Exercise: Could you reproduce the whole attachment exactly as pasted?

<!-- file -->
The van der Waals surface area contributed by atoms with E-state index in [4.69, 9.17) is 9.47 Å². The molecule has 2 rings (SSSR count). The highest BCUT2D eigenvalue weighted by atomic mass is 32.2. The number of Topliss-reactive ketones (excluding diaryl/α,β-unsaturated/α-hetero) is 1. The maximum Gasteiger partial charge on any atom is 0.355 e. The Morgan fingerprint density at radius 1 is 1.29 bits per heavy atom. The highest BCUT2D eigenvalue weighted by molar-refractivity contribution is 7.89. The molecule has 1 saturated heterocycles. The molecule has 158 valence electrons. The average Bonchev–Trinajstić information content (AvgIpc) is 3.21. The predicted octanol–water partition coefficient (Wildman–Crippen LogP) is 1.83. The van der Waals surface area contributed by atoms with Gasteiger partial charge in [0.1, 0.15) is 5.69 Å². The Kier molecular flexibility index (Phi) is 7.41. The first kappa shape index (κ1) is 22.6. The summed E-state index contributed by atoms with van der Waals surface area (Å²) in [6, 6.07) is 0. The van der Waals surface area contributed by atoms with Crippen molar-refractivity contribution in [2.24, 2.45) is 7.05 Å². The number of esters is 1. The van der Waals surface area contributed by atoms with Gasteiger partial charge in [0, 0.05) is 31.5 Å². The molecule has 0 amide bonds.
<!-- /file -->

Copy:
The van der Waals surface area contributed by atoms with E-state index in [4.69, 9.17) is 9.47 Å². The molecule has 2 rings (SSSR count). The highest BCUT2D eigenvalue weighted by atomic mass is 32.2. The number of Topliss-reactive ketones (excluding diaryl/α,β-unsaturated/α-hetero) is 1. The maximum Gasteiger partial charge on any atom is 0.355 e. The Morgan fingerprint density at radius 1 is 1.29 bits per heavy atom. The highest BCUT2D eigenvalue weighted by molar-refractivity contribution is 7.89. The molecule has 1 saturated heterocycles. The molecule has 158 valence electrons. The average Bonchev–Trinajstić information content (AvgIpc) is 3.21. The predicted octanol–water partition coefficient (Wildman–Crippen LogP) is 1.83. The van der Waals surface area contributed by atoms with Gasteiger partial charge in [0.1, 0.15) is 5.69 Å². The Kier molecular flexibility index (Phi) is 7.41. The first kappa shape index (κ1) is 22.6. The summed E-state index contributed by atoms with van der Waals surface area (Å²) in [6, 6.07) is 0. The van der Waals surface area contributed by atoms with Crippen molar-refractivity contribution in [2.24, 2.45) is 7.05 Å². The number of esters is 1. The van der Waals surface area contributed by atoms with Gasteiger partial charge in [0, 0.05) is 31.5 Å². The molecule has 0 amide bonds.